Matter is a book written by Ian M. Banks. Matter is a science fiction novel that mixes medieval culture together with startling technology from far more advanced races and cultures. It was a very interesting book because of the ethical questions and good quality of writing. It also brings up some morally questionable actions from the main character, which makes her appear more human.
This book is mostly about Anaplian who is a member from a highly advanced society named the culture. When her father (the king from his planet) dies she returns to her home planet where she finds out that his best friend killed him. The traitor Tyl Loesp is now the regent for her youngest brother (Oramen). And eventually it becomes a civil war between Oramen and Tyl and if that’s not enough an ancient race returns to wipe the entire planet out of existence.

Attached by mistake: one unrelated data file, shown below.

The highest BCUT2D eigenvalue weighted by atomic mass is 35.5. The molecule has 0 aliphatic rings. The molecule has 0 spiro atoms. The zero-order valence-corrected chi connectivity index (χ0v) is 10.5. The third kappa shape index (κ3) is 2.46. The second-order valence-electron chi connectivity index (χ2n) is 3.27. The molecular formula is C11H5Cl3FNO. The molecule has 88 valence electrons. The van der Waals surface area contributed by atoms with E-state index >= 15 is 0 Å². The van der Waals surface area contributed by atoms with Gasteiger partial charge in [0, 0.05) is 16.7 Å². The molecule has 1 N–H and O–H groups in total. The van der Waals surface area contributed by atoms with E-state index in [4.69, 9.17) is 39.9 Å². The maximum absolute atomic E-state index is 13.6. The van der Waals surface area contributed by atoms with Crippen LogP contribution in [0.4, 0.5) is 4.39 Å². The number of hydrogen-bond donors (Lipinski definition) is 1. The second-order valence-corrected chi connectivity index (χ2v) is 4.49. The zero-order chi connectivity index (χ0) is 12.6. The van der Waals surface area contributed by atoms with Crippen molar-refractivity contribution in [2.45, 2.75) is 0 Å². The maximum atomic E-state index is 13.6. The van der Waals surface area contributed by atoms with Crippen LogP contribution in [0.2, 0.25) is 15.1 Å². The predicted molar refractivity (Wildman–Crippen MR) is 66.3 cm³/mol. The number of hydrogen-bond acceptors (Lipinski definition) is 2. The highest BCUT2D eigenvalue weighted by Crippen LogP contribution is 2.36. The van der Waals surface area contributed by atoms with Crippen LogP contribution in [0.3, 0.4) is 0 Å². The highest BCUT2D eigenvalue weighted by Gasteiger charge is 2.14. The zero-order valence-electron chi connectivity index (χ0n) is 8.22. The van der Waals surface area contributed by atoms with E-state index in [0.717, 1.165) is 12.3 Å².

This is one of the best books that is out there for the public to read, because it is very vivid and all the characters are well thought out. It is however not the best book ever because it cannot keep your attention for an extremely long time, this happens because there is no real tension. And the tempo of the book is very slow, so it is sometimes a bit hard to come through. It doesn’t get easier to get through because of the amount of flashbacks and characters returning after 200 pages. Once you get past that it picks up speed really fast en then it does get exciting especially when some ancient race returns to kill everyone on the planet.
Overall it is a very fun book to read because of the combination of a highly advanced society interfering in a medieval society, it is an interesting question what would’ve happened if we’d had such and intervention. Would we be more advanced in technology or would we be dominated by that culture. Also the fact that Banks uses philosophical questions to make the reader think about the subject of justified warfare and the dangers of using your more advanced ideas in a society that is not ready for it. I have a feeling that he uses this to make us rethink our role in the developing countries and how we approach our help there.